America has reached a new economic milestone – or maybe a millstone – of $1.52 trillion. Which of the following does this number represent?
1. The latest contract for a professional athlete
2. Your current credit card balance
3. America's collective student loan debt
While the first choice sounds strangely plausible, and some days you may feel like the second choice is correct, $1.52 trillion represents America's total outstanding student loan debt as of March 2018 – according to the new consumer credit report from the New York Federal Reserve.
For perspective on how fast student loan debt is rising, consider that in 2013, the total student loan debt was under $1.15 trillion. Over the past five years, total student loan debt has increased by almost 33%. Approximately 45 million Americans – roughly one-quarter of all American adults – owe money on student loans.
According to ValuePenguin, the average student loan debt per borrower is $26,700.
Delinquency rates of student loans are over 11% – higher than any other form of consumer debt, even credit cards.
Average student loan interest rates are 4.45% for undergraduate students and 6% for graduate students for the 2017-2018 academic year. That's certainly lower than average credit card interest rates (16.71%), and in line with the average interest rate on a thirty-year fixed mortgage (4.78% as of this writing).
Even so, many Americans with student loans are in the worst position to pay them, starting out their careers with lower-paying entry level positions – if they can find work at all.
The average student loan debt for 2017 college graduates was $39,400. The average monthly student loan payment for a borrower between the ages of twenty and thirty is $351 – not unmanageable, but difficult if you are just starting out and dealing with other life expenses. If you want to reduce your interest payments and lower your debt, try the free Debt Optimizer by MoneyTips.
"For many borrowers, the promise of going to school for a well-paying job hasn't panned out," said Miranda Marquit, a money expert with financial education website Student Loan Hero. "When you consider that the Federal Reserve reports that almost half of Americans can't meet a $400 emergency, suddenly that $351 a month has a more ominous meaning."
Anyone struggling with student loan debt should check repayment options at the Federal Student Aid website run by the U.S. Department of Education. The site provides links to repayment options, including income-based plans that scale payments to discretionary income. An online repayment estimator allows you to compare options.
"If you qualify for income-driven repayment, you might be able to get your payments down to $0 a month — and still be making qualifying payments," Marquit said. "However, the interest still accrues and you need to be careful about the long-term cost of debt, which can be increased when you put off paying on your loans."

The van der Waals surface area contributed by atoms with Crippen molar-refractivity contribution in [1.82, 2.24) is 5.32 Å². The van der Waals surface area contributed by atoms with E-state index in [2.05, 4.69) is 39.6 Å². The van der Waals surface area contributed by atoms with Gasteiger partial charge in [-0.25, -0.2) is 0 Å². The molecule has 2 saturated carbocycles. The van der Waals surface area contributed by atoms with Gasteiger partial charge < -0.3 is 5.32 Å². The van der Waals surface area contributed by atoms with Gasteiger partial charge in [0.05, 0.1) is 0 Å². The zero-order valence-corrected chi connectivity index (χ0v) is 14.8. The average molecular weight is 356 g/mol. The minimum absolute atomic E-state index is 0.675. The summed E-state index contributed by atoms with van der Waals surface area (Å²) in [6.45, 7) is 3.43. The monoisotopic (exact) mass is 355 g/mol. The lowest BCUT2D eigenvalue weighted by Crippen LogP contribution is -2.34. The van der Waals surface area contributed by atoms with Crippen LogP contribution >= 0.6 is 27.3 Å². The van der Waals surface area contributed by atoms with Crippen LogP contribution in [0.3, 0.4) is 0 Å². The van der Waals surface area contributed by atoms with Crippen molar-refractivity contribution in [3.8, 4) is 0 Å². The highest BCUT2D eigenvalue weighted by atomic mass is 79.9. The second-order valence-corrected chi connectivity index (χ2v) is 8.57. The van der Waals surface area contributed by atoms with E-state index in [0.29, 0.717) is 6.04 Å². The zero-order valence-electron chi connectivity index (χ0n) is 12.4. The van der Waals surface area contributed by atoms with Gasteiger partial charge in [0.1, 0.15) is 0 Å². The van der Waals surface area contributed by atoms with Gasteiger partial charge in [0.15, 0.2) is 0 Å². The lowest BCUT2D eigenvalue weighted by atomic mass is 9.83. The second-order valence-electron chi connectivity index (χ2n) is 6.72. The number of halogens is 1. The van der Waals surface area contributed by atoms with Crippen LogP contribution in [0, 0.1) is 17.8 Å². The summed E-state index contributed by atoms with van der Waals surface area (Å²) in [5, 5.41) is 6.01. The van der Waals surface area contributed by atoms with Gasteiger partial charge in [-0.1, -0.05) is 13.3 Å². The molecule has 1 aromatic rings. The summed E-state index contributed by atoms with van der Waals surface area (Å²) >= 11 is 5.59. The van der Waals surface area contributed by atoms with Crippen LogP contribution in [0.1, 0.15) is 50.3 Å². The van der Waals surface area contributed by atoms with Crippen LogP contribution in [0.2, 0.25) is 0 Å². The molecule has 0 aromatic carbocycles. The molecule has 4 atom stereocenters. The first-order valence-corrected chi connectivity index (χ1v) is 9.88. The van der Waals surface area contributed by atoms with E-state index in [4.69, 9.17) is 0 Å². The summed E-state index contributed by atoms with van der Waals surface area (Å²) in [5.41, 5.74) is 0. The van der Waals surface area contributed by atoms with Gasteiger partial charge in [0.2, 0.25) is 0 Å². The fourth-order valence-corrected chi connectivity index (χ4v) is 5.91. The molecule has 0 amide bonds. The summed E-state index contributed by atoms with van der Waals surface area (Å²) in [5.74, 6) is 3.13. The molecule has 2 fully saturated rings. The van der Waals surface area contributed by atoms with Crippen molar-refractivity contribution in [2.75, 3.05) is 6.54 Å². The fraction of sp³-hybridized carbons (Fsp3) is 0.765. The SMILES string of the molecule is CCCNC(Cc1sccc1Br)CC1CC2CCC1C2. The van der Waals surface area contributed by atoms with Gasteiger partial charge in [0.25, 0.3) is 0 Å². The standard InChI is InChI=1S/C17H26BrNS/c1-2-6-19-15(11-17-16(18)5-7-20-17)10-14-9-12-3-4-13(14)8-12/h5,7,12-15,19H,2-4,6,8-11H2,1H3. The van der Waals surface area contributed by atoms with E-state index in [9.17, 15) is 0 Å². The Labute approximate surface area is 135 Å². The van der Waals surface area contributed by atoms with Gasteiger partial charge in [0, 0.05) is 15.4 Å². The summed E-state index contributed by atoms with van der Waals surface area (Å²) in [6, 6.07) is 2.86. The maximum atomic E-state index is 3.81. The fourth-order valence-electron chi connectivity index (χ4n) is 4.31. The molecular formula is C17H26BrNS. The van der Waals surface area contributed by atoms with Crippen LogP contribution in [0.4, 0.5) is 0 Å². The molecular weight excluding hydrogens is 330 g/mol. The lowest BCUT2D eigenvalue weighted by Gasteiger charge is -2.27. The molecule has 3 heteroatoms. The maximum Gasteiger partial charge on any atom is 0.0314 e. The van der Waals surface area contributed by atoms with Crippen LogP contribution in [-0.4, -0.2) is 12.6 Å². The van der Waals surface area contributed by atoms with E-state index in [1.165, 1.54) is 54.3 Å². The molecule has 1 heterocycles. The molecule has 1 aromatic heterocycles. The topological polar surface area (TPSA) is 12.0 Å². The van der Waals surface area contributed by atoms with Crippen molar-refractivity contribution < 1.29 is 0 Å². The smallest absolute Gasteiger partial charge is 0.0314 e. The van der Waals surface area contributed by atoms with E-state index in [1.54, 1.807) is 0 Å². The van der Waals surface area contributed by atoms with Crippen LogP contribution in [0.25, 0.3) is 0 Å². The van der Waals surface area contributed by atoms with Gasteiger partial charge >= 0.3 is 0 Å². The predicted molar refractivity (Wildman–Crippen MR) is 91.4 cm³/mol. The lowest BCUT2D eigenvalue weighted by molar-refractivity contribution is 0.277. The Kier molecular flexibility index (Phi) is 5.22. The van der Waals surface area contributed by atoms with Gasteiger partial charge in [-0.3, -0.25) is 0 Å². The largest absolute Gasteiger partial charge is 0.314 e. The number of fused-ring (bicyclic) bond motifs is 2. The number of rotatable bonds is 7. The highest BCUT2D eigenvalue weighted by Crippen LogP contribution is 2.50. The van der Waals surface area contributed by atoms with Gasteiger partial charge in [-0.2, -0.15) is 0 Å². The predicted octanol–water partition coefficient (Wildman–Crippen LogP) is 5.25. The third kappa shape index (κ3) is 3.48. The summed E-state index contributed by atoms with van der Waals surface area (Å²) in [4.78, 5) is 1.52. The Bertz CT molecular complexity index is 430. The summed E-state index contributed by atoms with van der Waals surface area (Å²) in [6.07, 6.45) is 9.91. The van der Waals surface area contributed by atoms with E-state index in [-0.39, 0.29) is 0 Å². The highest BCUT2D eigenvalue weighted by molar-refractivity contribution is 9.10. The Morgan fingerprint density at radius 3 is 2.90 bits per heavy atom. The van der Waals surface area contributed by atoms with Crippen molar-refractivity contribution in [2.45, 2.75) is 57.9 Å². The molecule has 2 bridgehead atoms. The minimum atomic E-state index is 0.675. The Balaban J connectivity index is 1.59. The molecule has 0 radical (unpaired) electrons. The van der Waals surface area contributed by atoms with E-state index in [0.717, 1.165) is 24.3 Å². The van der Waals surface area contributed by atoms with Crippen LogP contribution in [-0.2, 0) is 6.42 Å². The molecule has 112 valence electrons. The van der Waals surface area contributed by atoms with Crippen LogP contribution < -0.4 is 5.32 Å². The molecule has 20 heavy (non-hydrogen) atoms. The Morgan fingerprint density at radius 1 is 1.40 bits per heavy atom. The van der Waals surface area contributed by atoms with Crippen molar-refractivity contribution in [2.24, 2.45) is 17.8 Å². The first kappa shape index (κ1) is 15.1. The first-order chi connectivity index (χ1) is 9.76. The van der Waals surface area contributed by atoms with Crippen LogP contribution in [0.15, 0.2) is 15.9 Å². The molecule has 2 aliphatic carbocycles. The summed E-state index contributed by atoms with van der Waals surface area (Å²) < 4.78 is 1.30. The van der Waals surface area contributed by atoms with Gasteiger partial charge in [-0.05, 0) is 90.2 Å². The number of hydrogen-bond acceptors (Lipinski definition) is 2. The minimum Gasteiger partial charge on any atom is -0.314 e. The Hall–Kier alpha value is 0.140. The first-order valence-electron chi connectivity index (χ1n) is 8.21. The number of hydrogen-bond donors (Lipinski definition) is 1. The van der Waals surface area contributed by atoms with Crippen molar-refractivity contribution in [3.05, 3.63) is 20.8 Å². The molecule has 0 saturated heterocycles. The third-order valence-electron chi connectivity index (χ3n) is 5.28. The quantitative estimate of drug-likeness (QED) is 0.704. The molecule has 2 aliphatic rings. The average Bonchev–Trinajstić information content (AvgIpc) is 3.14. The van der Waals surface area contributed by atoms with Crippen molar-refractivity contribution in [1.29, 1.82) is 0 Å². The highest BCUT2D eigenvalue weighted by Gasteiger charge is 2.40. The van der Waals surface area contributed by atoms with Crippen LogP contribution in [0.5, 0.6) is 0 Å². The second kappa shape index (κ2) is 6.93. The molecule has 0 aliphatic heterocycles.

If you simply can't pay at all, deferment and forbearance options are also covered. However, be careful not to use these options as anything more than a temporary crutch. Adam Carroll, the Founder and Chief Education Officer of National Financial Educators, notes that graduates can "kick the can down the road ... by the time they start paying [a student loan] back it has capitalized on itself where the interest is now the principal ... they may have borrowed $40,000 and it's ballooned to $70,000."
If you'll be starting college soon, remember that the best way to deal with student loan debt is to avoid it as much as possible. See if you qualify for any financial aid packages. Review scholarship options at your preferred schools. Look over the long list of specialized scholarships that target individual interests.
Try not to let finances dictate your choice of college but get value from your choice. Will your desired degree from your favorite school produce enough income to pay off student loans with relative ease? Compare graduation rates and average incomes at schools for the same degree to help you assess value.
"These days, it's less about getting the piece of paper and more about your return on education investment," said Marquit. "Be realistic about your degree, the school you choose, and your prospects when you finish."
Maybe you'll be lucky. Perhaps you'll get an athletic scholarship to cover college costs and be the first athlete to sign a $1.52 trillion contract. If you do, we still suggest using your money wisely. It may cost that much to send your children to college by then.